Holocaust Ending: The Boy in the Striped Pyjamas

“Enjoy the movie.” That is the response we get when we tell friends and acquaintances that we are on our way to the cinema. And while it is true that we generally seek enjoyment, whether by looking at separated lovers or severed heads, movie-going can be a disconcerting, unsettling event well beyond the shocks and jolts provided by horror and romance. The Boy with the Striped Pyjamas (a British film in its British spelling), is likely to be such an experience to anyone with a pulse and a sense of humanity ready for the tapping. To me, it was nothing short of devastating. I am not resorting to hyperbole when I say that I was rendered speechless; those accompanying me can attest to my disquietude. It has been a decade since last I watched a film (Saving Private Ryan) that has stirred and traumatized me to such a degree that, coming out of the theater, I felt sick to my stomach. No wonder. I had just been coerced into walking straight into the gas chamber of a concentration camp.

Whimsical and naïve, The Boy with the Striped Pyjamas is a suitably misleading title for a story that is out to challenge and deceive you. It is not your traditional Hollywood response to the horrors of the Third Reich, which is why I refer to the film’s conclusion as a Holocaust ending. Hitchcock might have voiced his objections, as he did in the case of his own Sabotage (previously discussed here); but the dark twist in Mark Herman’s melodrama is no cheap device to rattle your nerves: it is both heart wrenching and thought provoking, as the emotions it elicits will be mixed, depending on whose life, whose position you examine: those engaged in the horror or those consumed by it.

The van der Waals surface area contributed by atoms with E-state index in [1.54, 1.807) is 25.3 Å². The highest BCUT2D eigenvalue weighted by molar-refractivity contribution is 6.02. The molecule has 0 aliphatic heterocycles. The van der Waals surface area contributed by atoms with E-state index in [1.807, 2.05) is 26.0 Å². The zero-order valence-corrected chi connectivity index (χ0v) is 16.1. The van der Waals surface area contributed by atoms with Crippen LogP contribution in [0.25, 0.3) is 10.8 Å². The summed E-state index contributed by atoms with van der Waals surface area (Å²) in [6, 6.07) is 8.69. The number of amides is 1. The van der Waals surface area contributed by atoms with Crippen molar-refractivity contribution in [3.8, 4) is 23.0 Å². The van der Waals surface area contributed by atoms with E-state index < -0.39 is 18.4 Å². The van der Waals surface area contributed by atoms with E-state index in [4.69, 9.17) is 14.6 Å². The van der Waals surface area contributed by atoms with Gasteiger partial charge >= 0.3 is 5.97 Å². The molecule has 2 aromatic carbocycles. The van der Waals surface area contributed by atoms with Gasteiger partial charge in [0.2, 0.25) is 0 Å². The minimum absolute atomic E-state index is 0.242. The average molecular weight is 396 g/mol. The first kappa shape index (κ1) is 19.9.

The Boy with the Striped Pyjamas is largely told from the perspective of a child, which is to say that it casts a familiar and much examined world into a twilight of the uncanny—the known revisited as the hazily uncharted in the act of exploration. The Boy is about as un-Hollywood in its exploration of childhood and fascism as Pan’s Labyrinth—and similarly gruesome. In its final scenes, in which terrified parents run through the woods in search of their son, it resembles the horror of a Grimm’s tale before Disney got his fingers on it.

The Boy is uncompromisingly bleak. The title character, as you might have guessed, is a Jewish child in a Nazi concentration camp. As I was reminded on a recent visit to Riga, Latvia, the camp uniform does indeed resemble old-fashioned sleep ware, a comparison all the more poignant if we consider that the camps were the final resting place for most of its inmates.

The central character, though, is the son of a Nazi officer. Eight years old, he is unaware of what is going on beyond the walls of his austere new home, the one to which his family moved from Berlin after his father was assigned with the supervision of the nearby concentration camp. To the boy in his cheerless isolation, the camp is farm, a lively community where he might make new friends. Day after day, he ventures through the woods to the electric fence behind which he descries a boy is own age, a fellow whose life seems mysterious and exciting to him. Why should he accept that his new playmate is separated from him? Why not ignore or overcome this barrier? Why not wear “striped pyjamas” to be just like his new friend?